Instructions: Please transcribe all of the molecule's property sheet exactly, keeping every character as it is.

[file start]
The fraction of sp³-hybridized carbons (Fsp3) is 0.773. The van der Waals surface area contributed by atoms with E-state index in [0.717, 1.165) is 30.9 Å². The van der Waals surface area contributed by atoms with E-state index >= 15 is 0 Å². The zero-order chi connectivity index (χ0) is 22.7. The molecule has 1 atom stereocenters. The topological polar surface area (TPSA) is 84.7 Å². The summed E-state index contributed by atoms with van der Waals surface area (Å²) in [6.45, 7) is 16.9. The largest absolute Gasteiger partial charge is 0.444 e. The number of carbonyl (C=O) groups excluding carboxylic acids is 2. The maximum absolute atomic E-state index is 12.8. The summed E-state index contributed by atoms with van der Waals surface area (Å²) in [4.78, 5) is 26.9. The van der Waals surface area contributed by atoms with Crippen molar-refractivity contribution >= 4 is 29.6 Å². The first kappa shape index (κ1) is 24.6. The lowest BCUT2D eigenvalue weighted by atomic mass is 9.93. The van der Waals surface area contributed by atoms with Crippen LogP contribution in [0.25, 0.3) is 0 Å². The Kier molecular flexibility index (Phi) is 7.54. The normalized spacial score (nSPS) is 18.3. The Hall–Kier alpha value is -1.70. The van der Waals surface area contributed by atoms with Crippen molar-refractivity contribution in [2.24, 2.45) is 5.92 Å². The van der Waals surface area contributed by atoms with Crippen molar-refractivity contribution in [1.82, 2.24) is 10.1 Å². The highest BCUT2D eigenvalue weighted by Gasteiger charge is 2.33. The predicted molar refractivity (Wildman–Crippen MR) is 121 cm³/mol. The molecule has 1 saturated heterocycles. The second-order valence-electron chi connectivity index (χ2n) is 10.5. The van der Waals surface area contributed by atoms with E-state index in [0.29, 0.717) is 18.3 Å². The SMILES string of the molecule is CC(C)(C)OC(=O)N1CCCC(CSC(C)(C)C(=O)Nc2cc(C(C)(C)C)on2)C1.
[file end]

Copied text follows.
The fraction of sp³-hybridized carbons (Fsp3) is 0.773. The van der Waals surface area contributed by atoms with E-state index in [0.717, 1.165) is 30.9 Å². The van der Waals surface area contributed by atoms with E-state index >= 15 is 0 Å². The zero-order chi connectivity index (χ0) is 22.7. The molecule has 1 atom stereocenters. The topological polar surface area (TPSA) is 84.7 Å². The summed E-state index contributed by atoms with van der Waals surface area (Å²) in [6.45, 7) is 16.9. The largest absolute Gasteiger partial charge is 0.444 e. The number of carbonyl (C=O) groups excluding carboxylic acids is 2. The maximum absolute atomic E-state index is 12.8. The summed E-state index contributed by atoms with van der Waals surface area (Å²) in [4.78, 5) is 26.9. The van der Waals surface area contributed by atoms with Crippen molar-refractivity contribution >= 4 is 29.6 Å². The first kappa shape index (κ1) is 24.6. The lowest BCUT2D eigenvalue weighted by atomic mass is 9.93. The van der Waals surface area contributed by atoms with Crippen LogP contribution in [0.25, 0.3) is 0 Å². The Kier molecular flexibility index (Phi) is 7.54. The normalized spacial score (nSPS) is 18.3. The Hall–Kier alpha value is -1.70. The van der Waals surface area contributed by atoms with Crippen molar-refractivity contribution in [2.24, 2.45) is 5.92 Å². The van der Waals surface area contributed by atoms with Crippen molar-refractivity contribution in [1.82, 2.24) is 10.1 Å². The highest BCUT2D eigenvalue weighted by Gasteiger charge is 2.33. The predicted molar refractivity (Wildman–Crippen MR) is 121 cm³/mol. The molecule has 1 saturated heterocycles. The second-order valence-electron chi connectivity index (χ2n) is 10.5. The van der Waals surface area contributed by atoms with E-state index in [0.29, 0.717) is 18.3 Å². The SMILES string of the molecule is CC(C)(C)OC(=O)N1CCCC(CSC(C)(C)C(=O)Nc2cc(C(C)(C)C)on2)C1.